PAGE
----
T is for Time

As I sit here, needing to imminently submit my blog post to the wonderful Cafe Aphra, I know T can only be for Time. 

Time is the most precious thing we have and the one thing I would most eagerly part with money for - if it could be bought. I suppose in some senses it can be bought; if you are rich you don’t have to work and therefore you have bags of time, whereas if you work in a low paid job and have to work all the hours to make ends meet then you’ll have very little - of course there are various grades in between. But, as Tolkein’s Gandalf once said, ‘All we have to decide is what to do with the time that is given to us.’

Don’t waste your time
Just a few years ago, when I was a cool young singleton living in London (!?), I had no ties apart from my fantastic job, which I always put more hours into than perhaps I ought. The rest of my time I spent hanging out in wine bars, or at home doing more ‘work’, watching TV or doing housework (which incidentally is, past a very basic point of standard cleanliness, probably THE biggest waste of time know to (wo)man). Now life is different. I have more responsibilities and more obligations - and what has happened? I’ve taken up the piano and began to pass grades, I started writing a novel and screenplays and I’m trying to get fit. I have so much less time than I ever had and yet I seem to produce so many more tangible outcomes than ever before.  I look back at the hours I wasted watching stupid TV programmes, or crying about not having a boyfriend, or drinking with people I didn’t like, going on holiday to hot but soul-less places and I cringe. I even lament all those extra hours I spent in work thinking how proud the company would be of me, what a difference I was making - I’m sure I did, but certainly not commensurate with the hours of my life I wasted.
Plan your time
OK I confess, I don’t do this very well - after all I wouldn’t be panicking about this article if I did. On the rare occasions I have got tough on myself and planned my days and my weeks, I get so much more done. I do things in a better order and, most importantly, if I stick to the plan I even do things I might not feel like doing - like going to an exercise class. If this doesn’t sound like you, at least set yourself a few deadlines and if you have friends who can nag you about them, all the better. I heard a radio presenter on Radio 4 say the other day: ‘There’s nothing like a tight deadline to knock the nonsense out of you’ and it’s so true. The one time when you really realise how much more you are capable of achieving than you normally do, is when you don’t have time to waste; you just do, do, do. More often than not the result is as good as if you’d spent hours, days, weeks, or years planning, revising and ruminating. What’s more you’ve then saved that time so you can do more with it. Then comes the trickiest part - deciding where to spend your time.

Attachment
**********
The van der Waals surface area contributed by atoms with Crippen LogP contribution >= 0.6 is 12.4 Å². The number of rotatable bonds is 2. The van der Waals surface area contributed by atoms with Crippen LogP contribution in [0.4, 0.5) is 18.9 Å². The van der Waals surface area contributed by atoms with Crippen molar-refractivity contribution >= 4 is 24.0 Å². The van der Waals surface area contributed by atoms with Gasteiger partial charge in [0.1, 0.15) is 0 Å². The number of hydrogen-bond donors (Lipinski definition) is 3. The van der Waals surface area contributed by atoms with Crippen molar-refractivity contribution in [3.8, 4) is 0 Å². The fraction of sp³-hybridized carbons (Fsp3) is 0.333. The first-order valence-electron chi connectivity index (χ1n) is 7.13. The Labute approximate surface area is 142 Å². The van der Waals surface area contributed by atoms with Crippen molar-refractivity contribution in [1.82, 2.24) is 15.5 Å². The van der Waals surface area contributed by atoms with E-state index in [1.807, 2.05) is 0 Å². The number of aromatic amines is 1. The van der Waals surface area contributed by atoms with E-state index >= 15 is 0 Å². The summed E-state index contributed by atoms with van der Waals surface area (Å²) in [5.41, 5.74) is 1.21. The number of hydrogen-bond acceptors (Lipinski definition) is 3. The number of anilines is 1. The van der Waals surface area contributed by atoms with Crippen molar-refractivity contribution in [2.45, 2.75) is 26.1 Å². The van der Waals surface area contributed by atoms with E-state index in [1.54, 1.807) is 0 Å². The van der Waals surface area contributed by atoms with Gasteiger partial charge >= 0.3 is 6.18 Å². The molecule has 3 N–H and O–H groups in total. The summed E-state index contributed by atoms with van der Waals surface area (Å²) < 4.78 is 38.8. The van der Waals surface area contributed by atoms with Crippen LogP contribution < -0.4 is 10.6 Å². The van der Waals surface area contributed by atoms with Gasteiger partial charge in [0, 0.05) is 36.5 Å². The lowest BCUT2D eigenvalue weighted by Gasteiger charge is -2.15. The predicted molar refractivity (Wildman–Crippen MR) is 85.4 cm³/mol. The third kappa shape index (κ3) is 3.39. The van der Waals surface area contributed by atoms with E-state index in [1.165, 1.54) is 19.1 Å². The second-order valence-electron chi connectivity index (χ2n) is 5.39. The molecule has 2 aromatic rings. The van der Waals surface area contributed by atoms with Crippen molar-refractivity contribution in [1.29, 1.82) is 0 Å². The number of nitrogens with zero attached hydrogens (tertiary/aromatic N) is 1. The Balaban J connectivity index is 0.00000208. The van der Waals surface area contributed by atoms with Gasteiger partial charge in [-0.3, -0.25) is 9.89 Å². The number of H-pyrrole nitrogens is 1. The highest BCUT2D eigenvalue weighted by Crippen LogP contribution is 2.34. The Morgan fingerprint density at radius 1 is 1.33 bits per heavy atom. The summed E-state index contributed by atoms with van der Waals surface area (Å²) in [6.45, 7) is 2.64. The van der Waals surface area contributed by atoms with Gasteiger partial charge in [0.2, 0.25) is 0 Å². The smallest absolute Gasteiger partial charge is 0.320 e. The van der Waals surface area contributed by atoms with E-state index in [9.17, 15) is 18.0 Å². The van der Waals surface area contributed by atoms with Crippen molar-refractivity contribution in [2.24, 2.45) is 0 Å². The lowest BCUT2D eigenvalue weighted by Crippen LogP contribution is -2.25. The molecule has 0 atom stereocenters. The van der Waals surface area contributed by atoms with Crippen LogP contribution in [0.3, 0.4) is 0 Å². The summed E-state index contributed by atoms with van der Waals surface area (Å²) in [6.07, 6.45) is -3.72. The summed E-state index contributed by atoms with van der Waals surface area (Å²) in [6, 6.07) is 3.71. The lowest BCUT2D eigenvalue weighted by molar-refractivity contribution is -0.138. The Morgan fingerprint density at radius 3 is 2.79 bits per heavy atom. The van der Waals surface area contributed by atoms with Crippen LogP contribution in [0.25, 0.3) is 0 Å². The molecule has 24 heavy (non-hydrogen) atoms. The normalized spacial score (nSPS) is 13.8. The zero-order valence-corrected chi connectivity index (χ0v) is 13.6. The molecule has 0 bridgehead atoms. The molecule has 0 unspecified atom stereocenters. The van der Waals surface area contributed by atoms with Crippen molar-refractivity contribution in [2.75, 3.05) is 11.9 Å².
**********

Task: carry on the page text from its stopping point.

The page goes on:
Picture the scene, you have one hour to spare do you..:
A)  Give the house a quick once over? (You’ve put it off for long enough)
B)  Play with your children? (They want to play tickle monster so you’ll need to be energetic)
C) Write that chapter you’ve been meaning to finish for a long time? (You’ve not had time to write for ages)
D) Have a bath/relax? (You deserve it after all)
E)  Finish that report for work that’s due in on Monday?
F)  Catch up with friends or family who you keep meaning to call?
G) Have some one on one time with the love in your life?
H) Go shopping?
I)    Sort out the household bills and admin?
J)   Do some exercise?
Afraid I have no advice to offer except that unless there’s a risk of botulism in the kitchen you can probably give the house a miss.  

Tina Smith


  1. Well... I'm afraid I'm very guilty, now, of popping onto Facebook or of trying to catch up with emails if there's a little slot like you mention.

  2. I definitely work better to a deadline, especially one imposed by someone else. I cut the crap and focus. General life offers far too many distractions and priorities otherwise.


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